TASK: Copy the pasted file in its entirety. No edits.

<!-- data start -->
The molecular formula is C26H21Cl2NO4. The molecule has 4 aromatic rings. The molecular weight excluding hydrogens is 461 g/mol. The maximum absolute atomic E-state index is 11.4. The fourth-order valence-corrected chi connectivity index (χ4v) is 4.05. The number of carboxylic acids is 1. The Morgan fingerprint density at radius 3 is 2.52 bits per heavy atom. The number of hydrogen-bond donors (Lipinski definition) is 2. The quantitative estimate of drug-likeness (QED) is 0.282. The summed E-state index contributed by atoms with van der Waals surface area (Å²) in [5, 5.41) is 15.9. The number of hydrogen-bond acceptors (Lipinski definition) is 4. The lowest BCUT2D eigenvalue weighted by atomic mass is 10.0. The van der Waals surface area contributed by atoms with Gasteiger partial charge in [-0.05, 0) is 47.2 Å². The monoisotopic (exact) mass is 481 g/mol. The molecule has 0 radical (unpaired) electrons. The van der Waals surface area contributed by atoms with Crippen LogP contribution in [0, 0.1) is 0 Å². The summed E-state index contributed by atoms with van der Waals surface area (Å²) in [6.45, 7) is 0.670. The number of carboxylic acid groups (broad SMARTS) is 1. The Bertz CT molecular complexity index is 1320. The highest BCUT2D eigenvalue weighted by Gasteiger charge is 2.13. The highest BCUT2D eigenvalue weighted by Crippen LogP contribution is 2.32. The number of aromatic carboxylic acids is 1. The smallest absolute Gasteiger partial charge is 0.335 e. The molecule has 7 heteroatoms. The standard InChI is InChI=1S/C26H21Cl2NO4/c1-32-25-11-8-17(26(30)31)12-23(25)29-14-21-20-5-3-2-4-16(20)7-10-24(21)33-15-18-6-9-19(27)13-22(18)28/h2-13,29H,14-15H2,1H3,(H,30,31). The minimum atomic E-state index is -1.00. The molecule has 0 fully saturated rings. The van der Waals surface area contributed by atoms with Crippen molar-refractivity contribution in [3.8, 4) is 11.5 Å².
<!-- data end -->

The molecular formula is C26H21Cl2NO4. The molecule has 4 aromatic rings. The molecular weight excluding hydrogens is 461 g/mol. The maximum absolute atomic E-state index is 11.4. The fourth-order valence-corrected chi connectivity index (χ4v) is 4.05. The number of carboxylic acids is 1. The Morgan fingerprint density at radius 3 is 2.52 bits per heavy atom. The number of hydrogen-bond donors (Lipinski definition) is 2. The quantitative estimate of drug-likeness (QED) is 0.282. The summed E-state index contributed by atoms with van der Waals surface area (Å²) in [5, 5.41) is 15.9. The number of hydrogen-bond acceptors (Lipinski definition) is 4. The lowest BCUT2D eigenvalue weighted by atomic mass is 10.0. The van der Waals surface area contributed by atoms with Gasteiger partial charge in [-0.05, 0) is 47.2 Å². The monoisotopic (exact) mass is 481 g/mol. The molecule has 0 radical (unpaired) electrons. The van der Waals surface area contributed by atoms with Crippen LogP contribution in [0, 0.1) is 0 Å². The summed E-state index contributed by atoms with van der Waals surface area (Å²) in [6.45, 7) is 0.670. The number of carboxylic acid groups (broad SMARTS) is 1. The Bertz CT molecular complexity index is 1320. The highest BCUT2D eigenvalue weighted by Gasteiger charge is 2.13. The highest BCUT2D eigenvalue weighted by Crippen LogP contribution is 2.32. The number of aromatic carboxylic acids is 1. The smallest absolute Gasteiger partial charge is 0.335 e. The molecule has 7 heteroatoms. The standard InChI is InChI=1S/C26H21Cl2NO4/c1-32-25-11-8-17(26(30)31)12-23(25)29-14-21-20-5-3-2-4-16(20)7-10-24(21)33-15-18-6-9-19(27)13-22(18)28/h2-13,29H,14-15H2,1H3,(H,30,31). The minimum atomic E-state index is -1.00. The molecule has 0 fully saturated rings. The van der Waals surface area contributed by atoms with Crippen molar-refractivity contribution in [3.8, 4) is 11.5 Å².